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What health reform means for the people of Illinois

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Sunday, February 6, 2011

The Affordable Care Act: Before and After

The public debate around the Affordable Care Act has given rise to rumors and myths around how it will affect our lives, our families and our businesses. No surprise really, when you consider the fact that a single (2,600-page) document is well on its way to changing health care as we know it. So how will it affect your life? Do you know?

Let’s paint a before-and-after picture using data in a
new report from the U.S. Department of Health and Human Services. The report details how the Affordable Care Act will help families and small businesses save on health-insurance premiums and out-of-pocket costs in 2014.

It’s no secret that families and small businesses have long been grappling with rising insurance costs. From 1999 to 2009 alone, premiums more than doubled – rising by more than $7,500 for an average family getting insurance through an employer, according to HHS. Meanwhile, the percentage of small businesses offering health insurance to their employees dropped to 59 percent from 65 percent in this same 10-year period. A rough ride all around.

Just three years from now, middle-class families could save up to $2,300 a year when purchasing private insurance in the new state-based health insurance exchanges, which are designed, in part, to help people review and compare a variety of health insurance plans. Also, a family of four with an income of $33,525 will qualify for tax credits and reduced cost-sharing that could put as much as $14,900 a year back in their own bank account.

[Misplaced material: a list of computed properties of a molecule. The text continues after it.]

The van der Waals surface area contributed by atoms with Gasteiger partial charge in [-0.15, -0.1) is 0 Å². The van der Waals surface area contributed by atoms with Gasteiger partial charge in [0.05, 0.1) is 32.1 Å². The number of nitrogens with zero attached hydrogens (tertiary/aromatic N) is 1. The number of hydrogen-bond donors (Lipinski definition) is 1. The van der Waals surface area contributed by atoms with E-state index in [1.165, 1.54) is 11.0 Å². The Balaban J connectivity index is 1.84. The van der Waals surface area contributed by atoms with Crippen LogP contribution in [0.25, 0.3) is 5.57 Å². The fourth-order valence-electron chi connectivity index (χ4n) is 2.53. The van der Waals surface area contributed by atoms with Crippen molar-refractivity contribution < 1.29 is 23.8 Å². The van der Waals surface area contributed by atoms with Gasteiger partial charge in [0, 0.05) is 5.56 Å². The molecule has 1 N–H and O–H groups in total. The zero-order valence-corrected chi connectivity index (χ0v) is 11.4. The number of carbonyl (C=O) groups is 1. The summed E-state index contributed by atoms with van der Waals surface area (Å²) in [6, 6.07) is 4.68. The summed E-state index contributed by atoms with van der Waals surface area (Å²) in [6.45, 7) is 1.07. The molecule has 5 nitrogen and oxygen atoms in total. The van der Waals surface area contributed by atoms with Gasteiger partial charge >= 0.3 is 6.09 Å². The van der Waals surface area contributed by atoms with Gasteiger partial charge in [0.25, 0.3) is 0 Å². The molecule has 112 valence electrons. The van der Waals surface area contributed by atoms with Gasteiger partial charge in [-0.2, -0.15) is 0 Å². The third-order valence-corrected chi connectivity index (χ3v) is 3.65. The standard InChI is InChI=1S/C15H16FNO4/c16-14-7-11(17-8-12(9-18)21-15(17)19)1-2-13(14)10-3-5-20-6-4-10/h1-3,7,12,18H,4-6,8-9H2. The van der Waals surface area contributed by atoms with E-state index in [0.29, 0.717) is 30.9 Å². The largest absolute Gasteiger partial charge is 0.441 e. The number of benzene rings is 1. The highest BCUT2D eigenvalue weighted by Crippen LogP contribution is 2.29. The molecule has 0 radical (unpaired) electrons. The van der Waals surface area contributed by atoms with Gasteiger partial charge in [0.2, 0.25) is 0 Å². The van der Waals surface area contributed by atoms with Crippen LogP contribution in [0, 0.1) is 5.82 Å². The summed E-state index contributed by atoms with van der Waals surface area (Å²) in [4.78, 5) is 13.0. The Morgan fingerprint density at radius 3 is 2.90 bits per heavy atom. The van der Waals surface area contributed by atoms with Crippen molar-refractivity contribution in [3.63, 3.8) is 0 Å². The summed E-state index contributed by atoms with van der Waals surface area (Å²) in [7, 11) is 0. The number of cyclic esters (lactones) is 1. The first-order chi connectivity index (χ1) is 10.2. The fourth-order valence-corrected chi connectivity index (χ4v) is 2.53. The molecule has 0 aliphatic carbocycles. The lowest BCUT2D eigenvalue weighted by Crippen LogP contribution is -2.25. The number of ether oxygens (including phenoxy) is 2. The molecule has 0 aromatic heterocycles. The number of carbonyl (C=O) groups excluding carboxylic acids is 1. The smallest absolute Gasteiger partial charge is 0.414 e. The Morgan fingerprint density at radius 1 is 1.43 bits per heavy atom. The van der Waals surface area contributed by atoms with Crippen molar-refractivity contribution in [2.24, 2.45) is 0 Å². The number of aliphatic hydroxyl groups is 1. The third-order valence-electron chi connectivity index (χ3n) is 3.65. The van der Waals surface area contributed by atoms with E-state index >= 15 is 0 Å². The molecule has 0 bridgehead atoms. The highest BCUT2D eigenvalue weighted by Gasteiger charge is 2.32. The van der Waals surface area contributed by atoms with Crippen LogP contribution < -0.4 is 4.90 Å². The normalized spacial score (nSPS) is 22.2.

A read of this HHS report tells you that small businesses may be basking in the after-glow of the Affordable Care Act as well. In 2014, it says small businesses could save up to $350 per family on average and may be eligible for tax credits of up to 50 percent of their premiums. In fact, the tax credits are available to small businesses now. I’ll borrow an
example from the HHS: if you own a company with 10 employees earning an average of $20,000 annually, you could currently receive credits of $35,000 annually.

So there’s your (quick) before-and-after. Of course, the “after” picture is always so much prettier. In this case, it does outline just a handful of ways the Affordable Care Act can impact the health and the lives of families and small business owners in Illinois.

Megan McDonnell

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